Thursday 21 March 2013

Owen Paterson's cyber-swarm

Last week the Tory so-called Environment minister Owen Paterson refused to support a precautionary ban on neonicotinoid pesticides.There is a growing body of evidence that they are harmful to bee populations. Bees are very important because they are pollinators. Many plant species rely entirely upon insect pollination, and a large proportion of the food we eat is pollinated by bees.

Paterson's excuse for trashing the precautionary principle is that the study his department has been doing into the effects of neonicotinoids has not been completed. The reason it was not completed is that the control group got contaminated with neonicotinoids because they are so widely used!

One factor that Paterson failed to mention is that one of the main European producers of neonicotinoid pesticides is the British based company Syngenta, who would stand to lose a lot of business were one of their main products to be banned in the EU.

There is a great deal of public concern over the issue of pesticides and bee populations. A save the bees petition on the Aavaz site has over 2.5 million signatures. As part of their campaign they suggested that people write to Owen Paterson in order to explain their concerns. Subsequently 84,000 people sent him emails.

Owen Paterson's response was frankly astonishing. He decided to smear these emails as a "cyber-attack" and complain that these bee emails prevented him from doing his job.

I'll deal with his complaint that these emails prevented him from doing his job before I get to his abuse of language. Anyone that is incapable of filtering their emails for the word "bee" and then moving the selected emails to a separate folder is clearly not fit to be running a major government department. Even if he is not tech savvy, there should be someone in his constituency office or the department that he heads capable of explaining this simple function to him.

This public display of computer illiteracy detracts terribly from his use of the phrase "cyber-attack" to describe this email campaign. If he's incapable of doing a simple IT task like filtering his emails, he's a functional computer illiterate who clearly has no authority to use IT terminology like "cyber-attack".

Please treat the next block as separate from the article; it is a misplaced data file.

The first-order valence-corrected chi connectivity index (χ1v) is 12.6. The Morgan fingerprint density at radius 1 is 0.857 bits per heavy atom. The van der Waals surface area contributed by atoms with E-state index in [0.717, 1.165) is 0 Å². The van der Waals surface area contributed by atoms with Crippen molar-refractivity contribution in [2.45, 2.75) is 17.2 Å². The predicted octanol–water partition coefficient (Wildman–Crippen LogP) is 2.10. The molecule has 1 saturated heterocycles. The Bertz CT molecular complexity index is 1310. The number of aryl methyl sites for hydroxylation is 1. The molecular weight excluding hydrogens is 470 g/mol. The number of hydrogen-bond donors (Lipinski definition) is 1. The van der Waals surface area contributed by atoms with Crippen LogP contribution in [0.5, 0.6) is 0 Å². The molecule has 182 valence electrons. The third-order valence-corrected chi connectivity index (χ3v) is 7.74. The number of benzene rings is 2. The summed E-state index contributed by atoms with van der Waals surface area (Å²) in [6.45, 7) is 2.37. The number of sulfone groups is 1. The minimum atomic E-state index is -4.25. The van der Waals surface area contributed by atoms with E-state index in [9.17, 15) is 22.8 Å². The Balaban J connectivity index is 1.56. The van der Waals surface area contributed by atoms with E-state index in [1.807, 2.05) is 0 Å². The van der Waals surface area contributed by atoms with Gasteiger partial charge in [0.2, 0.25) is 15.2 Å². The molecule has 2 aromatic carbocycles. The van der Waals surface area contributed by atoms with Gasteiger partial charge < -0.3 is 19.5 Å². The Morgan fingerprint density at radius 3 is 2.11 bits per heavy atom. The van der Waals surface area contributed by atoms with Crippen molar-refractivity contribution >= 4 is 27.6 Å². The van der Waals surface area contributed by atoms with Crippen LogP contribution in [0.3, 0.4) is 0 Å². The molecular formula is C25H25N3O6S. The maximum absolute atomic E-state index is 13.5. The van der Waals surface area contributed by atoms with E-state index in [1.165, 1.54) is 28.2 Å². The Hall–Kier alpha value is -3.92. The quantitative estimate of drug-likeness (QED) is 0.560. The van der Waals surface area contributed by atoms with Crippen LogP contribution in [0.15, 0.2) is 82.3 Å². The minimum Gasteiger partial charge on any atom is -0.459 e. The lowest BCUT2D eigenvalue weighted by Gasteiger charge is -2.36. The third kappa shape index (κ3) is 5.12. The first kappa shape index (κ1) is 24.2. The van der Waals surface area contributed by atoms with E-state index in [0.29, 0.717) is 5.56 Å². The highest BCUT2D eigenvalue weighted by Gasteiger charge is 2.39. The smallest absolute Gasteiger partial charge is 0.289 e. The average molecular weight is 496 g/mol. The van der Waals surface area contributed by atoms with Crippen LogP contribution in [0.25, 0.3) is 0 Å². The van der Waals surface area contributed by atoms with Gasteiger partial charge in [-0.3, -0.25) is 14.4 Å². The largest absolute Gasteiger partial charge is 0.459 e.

For those that don't know the precise definition of "cyber-attack" here it is:
"A cyber-attack is deliberate exploitation of computer systems, technology-dependent enterprises and networks. Cyber-attacks use malicious code to alter computer code, logic or data, resulting in disruptive consequences that can compromise data and lead to cybercrimes, such as information and identity theft."
Tens of thousands of individual people taking their time to express their legitimate concerns to a relevant government official does not, in any way, constitute a cyber-attack. The only way it could remotely be construed as a deliberate "cyber-attack" is if the people that orchestrated the email campaign deliberately attempted to deny service to Paterson's email account by exceeding the size limit. However, the strategy of getting tens of thousands of individuals to send one email each is just about the most inefficient possible way to do this.

The thinking behind Paterson's complaint is obvious. He doesn't want to hear people's legitimate concerns, so he'd like the act of suggesting that someone write to their MP over a specific issue to be redefined as cyber-terrorism. This way, pesky petition sites and independent bloggers (like me) could be criminalised for suggesting that people exercise their democratic right to complain.

Given that all three establishment political parties have now embraced the concept of introducing retroactive laws, when they do bring in a legislation to criminalise "Inciting communication with elected representatives" they might as well backdate it to the beginning of the internet age so that they can shut down all these pesky petition sites and round up all the independent bloggers that have ever used the internet to that their followers exercise their right to write to their MP!

To describe an email campaign by tens of thousands of concerned citizens as a "cyber-attack" is not only a grotesque misrepresentation of what a cyber-attack actually is, it also displays a breathtaking contempt for the concept of open and accountable governance. Not only is Paterson refusing to even consider the concerns of the people who wrote to him, he's actually smearing them as cyber-terrorists.

If you feel that Owen Paterson has been misusing the phrase "cyber-terrorism" to smear people with legitimate concerns, could I suggest that you drop him an email to complain at

If you haven't already signed the Aavaz "save the bees" petition, you can do that here.

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